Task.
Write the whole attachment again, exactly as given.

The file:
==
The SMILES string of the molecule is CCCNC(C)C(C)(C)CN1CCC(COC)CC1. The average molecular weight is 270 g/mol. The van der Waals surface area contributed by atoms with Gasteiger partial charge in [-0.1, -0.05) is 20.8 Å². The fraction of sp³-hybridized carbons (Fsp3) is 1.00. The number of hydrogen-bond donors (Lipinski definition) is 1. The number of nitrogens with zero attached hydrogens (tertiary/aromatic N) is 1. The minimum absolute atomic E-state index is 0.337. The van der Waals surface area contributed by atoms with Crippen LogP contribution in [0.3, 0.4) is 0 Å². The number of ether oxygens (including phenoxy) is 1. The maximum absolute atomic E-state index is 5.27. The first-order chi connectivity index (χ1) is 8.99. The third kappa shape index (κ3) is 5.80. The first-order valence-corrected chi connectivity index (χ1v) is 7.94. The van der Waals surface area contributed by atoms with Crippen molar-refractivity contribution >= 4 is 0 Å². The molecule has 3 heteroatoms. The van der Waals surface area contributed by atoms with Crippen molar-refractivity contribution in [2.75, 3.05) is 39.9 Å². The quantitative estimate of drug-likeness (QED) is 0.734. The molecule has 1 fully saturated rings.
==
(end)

The SMILES string of the molecule is CCCNC(C)C(C)(C)CN1CCC(COC)CC1. The average molecular weight is 270 g/mol. The van der Waals surface area contributed by atoms with Gasteiger partial charge in [-0.1, -0.05) is 20.8 Å². The fraction of sp³-hybridized carbons (Fsp3) is 1.00. The number of hydrogen-bond donors (Lipinski definition) is 1. The number of nitrogens with zero attached hydrogens (tertiary/aromatic N) is 1. The minimum absolute atomic E-state index is 0.337. The van der Waals surface area contributed by atoms with Crippen LogP contribution in [0.3, 0.4) is 0 Å². The number of ether oxygens (including phenoxy) is 1. The maximum absolute atomic E-state index is 5.27. The first-order chi connectivity index (χ1) is 8.99. The third kappa shape index (κ3) is 5.80. The first-order valence-corrected chi connectivity index (χ1v) is 7.94. The van der Waals surface area contributed by atoms with Crippen molar-refractivity contribution >= 4 is 0 Å². The molecule has 3 heteroatoms. The van der Waals surface area contributed by atoms with Crippen molar-refractivity contribution in [2.75, 3.05) is 39.9 Å². The quantitative estimate of drug-likeness (QED) is 0.734. The molecule has 1 fully saturated rings.